The Time Traveler’s Wife (2009)
Directed by Robert Schwentke
PG-13, 107 mins.
New Line Cinema
We live in a really good movie area that includes six independent screens, so we often delay seeing films that get mixed reviews in commercial release. The Time Traveler’s Wife was one of those movies and now that we’ve seen it, about the best that we can say is that it’s a mindless diversion for a rainy summer night.
We’ve not read the Audrey Niffenegger novel upon which the movie is based, but reviewers say that it’s an odd book and that the central idea of a man whose genetic disorder causes him to time travel is a metaphor for absent and emotionally withdrawn men. We also gather that the book centers on Clare Abshire, the unfortunate “wife” of the book’s title, who has to endure long period’s of Henry DeTamble time-traveling truancy. Bruce Joel Rubin’s screenplay shifts this so dramatically that the film should be titled The Time Traveler and (by the way) His Wife. Eric Bana plays DeTamble, mostly as a gentle, well-meaning guy who would like to stick around, but those darn genes keep pulling him in and out of the present. Rachel McAdams plays Claire, mostly as a saintly and forgiving figure who stands by her man. Heck, this could have been a film about a 1950s suburban housewife if you took away the sci-fi elements. Mostly McAdams fawns and empathizes. She has no clear personality, hence those few scenes in which she expresses anger over her episodic widowhood ring false. To be fair, this is not McAdams’ fault—neither Rubin’s screenplay nor Robert Schwentke’s direction provide enough scene development for McAdams to do much more than smile, frown, or cry.
There are numerous movie devices that are presumably explained in the book, but make for puzzling holes in the movie plot. Every time Henry time travels, for instance, he appears naked. Why? Okay, so the guy’s age changes and if he left 2005 and landed back in 1990, his clothing wouldn’t have been made yet. But if you had Henry’s problem, wouldn’t you wear old underwear? And if Henry is nude, where’s he hiding the lock picks he uses to break into houses and steal clothing? Again, we learn next to nothing about Clare, so her transformation from the curious six-year-old who first encounters Henry, to the love-struck twenty-year-old who beds him, to the feminist tiger spouting lines about having her own life require watchers to suspend quite a lot of disbelief.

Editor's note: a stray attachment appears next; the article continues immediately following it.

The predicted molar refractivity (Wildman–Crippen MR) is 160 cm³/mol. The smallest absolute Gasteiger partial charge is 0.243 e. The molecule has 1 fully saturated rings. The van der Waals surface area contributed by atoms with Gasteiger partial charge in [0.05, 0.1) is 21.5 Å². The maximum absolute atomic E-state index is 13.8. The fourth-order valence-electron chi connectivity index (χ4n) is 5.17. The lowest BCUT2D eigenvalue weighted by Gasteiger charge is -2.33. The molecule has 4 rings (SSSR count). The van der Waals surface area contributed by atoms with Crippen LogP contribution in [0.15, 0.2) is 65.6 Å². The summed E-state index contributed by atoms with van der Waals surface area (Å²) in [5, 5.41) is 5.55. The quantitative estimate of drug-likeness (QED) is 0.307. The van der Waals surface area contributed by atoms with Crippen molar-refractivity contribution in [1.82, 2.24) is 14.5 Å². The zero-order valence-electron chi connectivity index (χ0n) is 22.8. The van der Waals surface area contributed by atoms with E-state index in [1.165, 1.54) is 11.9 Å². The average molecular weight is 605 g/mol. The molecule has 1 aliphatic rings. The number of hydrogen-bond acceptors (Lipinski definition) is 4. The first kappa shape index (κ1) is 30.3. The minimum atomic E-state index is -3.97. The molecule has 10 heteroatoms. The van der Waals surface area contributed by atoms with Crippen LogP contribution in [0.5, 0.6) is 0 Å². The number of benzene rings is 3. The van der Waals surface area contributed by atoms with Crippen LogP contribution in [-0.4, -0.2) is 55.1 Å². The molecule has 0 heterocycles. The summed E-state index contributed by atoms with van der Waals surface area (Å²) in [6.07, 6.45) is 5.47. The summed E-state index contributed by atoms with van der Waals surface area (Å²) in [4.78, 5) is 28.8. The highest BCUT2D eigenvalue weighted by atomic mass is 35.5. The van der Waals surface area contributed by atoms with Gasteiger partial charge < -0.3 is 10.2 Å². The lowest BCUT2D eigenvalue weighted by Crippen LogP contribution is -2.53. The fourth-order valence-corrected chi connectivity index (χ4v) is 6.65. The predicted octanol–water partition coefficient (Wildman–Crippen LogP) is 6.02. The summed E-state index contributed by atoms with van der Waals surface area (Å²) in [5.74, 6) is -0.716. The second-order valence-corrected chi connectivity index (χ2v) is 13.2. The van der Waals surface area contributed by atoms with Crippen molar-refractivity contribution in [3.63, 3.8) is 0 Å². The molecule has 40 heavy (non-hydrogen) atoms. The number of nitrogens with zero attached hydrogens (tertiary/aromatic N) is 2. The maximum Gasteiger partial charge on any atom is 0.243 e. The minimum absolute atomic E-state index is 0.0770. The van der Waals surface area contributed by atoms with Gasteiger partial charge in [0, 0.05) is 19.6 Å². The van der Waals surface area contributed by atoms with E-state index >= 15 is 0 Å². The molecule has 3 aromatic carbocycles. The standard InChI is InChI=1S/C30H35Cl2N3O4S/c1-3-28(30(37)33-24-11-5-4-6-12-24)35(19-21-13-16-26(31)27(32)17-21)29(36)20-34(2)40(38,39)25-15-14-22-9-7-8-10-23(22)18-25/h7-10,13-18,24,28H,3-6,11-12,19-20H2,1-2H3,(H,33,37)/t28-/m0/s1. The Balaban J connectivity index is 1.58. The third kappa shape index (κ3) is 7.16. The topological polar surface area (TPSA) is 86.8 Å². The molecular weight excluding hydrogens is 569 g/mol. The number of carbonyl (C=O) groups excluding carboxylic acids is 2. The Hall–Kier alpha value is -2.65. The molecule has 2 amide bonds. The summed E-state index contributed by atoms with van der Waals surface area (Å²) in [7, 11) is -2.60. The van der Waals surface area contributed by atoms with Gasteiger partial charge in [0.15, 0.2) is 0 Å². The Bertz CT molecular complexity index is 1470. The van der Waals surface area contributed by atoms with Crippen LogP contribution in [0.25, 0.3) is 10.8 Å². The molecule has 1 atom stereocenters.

It’s possible that The Time Traveler’s Wife is an unfilmable book. It’s also possible that the job was botched by Rubin and Schwentke. This was the latter’s fifth feature directorial effort, but if the name rings no bells it’s because none of his previous or subsequent efforts have caused any heart palpitations. The Time Traveler’s Wife as a movie is a metaphor for nothing except mindless escapism.